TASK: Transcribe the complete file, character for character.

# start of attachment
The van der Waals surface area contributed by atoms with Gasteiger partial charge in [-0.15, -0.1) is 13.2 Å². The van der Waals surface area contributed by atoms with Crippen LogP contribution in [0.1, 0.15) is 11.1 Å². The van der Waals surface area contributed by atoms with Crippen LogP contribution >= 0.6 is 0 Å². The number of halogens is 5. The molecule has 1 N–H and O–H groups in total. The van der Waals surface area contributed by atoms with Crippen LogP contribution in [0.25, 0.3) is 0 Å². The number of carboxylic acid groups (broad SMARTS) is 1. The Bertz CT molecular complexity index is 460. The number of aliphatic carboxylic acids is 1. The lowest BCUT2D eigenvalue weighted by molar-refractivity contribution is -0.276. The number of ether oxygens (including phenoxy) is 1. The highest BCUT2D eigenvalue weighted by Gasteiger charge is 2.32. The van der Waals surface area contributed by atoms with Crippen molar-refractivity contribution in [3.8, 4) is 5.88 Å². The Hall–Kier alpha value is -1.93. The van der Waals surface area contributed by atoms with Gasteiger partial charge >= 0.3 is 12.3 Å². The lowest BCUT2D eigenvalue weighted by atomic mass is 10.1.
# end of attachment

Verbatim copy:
The van der Waals surface area contributed by atoms with Gasteiger partial charge in [-0.15, -0.1) is 13.2 Å². The van der Waals surface area contributed by atoms with Crippen LogP contribution in [0.1, 0.15) is 11.1 Å². The van der Waals surface area contributed by atoms with Crippen LogP contribution >= 0.6 is 0 Å². The number of halogens is 5. The molecule has 1 N–H and O–H groups in total. The van der Waals surface area contributed by atoms with Crippen LogP contribution in [0.25, 0.3) is 0 Å². The number of carboxylic acid groups (broad SMARTS) is 1. The Bertz CT molecular complexity index is 460. The number of aliphatic carboxylic acids is 1. The lowest BCUT2D eigenvalue weighted by molar-refractivity contribution is -0.276. The number of ether oxygens (including phenoxy) is 1. The highest BCUT2D eigenvalue weighted by Gasteiger charge is 2.32. The van der Waals surface area contributed by atoms with Crippen molar-refractivity contribution in [3.8, 4) is 5.88 Å². The Hall–Kier alpha value is -1.93. The van der Waals surface area contributed by atoms with Gasteiger partial charge >= 0.3 is 12.3 Å². The lowest BCUT2D eigenvalue weighted by atomic mass is 10.1.